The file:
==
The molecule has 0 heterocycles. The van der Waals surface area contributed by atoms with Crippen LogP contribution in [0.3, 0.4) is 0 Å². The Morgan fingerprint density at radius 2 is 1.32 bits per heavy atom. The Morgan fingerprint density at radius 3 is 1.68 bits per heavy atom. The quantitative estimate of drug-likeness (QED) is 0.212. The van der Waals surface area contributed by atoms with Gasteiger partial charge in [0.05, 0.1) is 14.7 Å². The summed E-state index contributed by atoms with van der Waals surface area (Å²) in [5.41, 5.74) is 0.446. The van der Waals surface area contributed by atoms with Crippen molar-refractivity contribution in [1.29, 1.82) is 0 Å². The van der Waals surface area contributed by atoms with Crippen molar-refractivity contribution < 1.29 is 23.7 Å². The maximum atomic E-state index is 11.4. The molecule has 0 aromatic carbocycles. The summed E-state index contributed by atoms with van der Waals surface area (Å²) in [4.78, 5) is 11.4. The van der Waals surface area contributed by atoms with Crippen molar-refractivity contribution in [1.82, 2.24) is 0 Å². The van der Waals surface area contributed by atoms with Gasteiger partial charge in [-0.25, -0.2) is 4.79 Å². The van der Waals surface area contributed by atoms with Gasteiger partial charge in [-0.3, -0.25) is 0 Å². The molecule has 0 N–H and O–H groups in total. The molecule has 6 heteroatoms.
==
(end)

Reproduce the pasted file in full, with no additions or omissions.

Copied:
The molecule has 0 heterocycles. The van der Waals surface area contributed by atoms with Crippen LogP contribution in [0.3, 0.4) is 0 Å². The Morgan fingerprint density at radius 2 is 1.32 bits per heavy atom. The Morgan fingerprint density at radius 3 is 1.68 bits per heavy atom. The quantitative estimate of drug-likeness (QED) is 0.212. The van der Waals surface area contributed by atoms with Gasteiger partial charge in [0.05, 0.1) is 14.7 Å². The summed E-state index contributed by atoms with van der Waals surface area (Å²) in [5.41, 5.74) is 0.446. The van der Waals surface area contributed by atoms with Crippen molar-refractivity contribution in [1.29, 1.82) is 0 Å². The van der Waals surface area contributed by atoms with Crippen molar-refractivity contribution < 1.29 is 23.7 Å². The maximum atomic E-state index is 11.4. The molecule has 0 aromatic carbocycles. The summed E-state index contributed by atoms with van der Waals surface area (Å²) in [4.78, 5) is 11.4. The van der Waals surface area contributed by atoms with Crippen molar-refractivity contribution in [1.82, 2.24) is 0 Å². The van der Waals surface area contributed by atoms with Gasteiger partial charge in [-0.25, -0.2) is 4.79 Å². The van der Waals surface area contributed by atoms with Gasteiger partial charge in [-0.3, -0.25) is 0 Å². The molecule has 0 N–H and O–H groups in total. The molecule has 6 heteroatoms.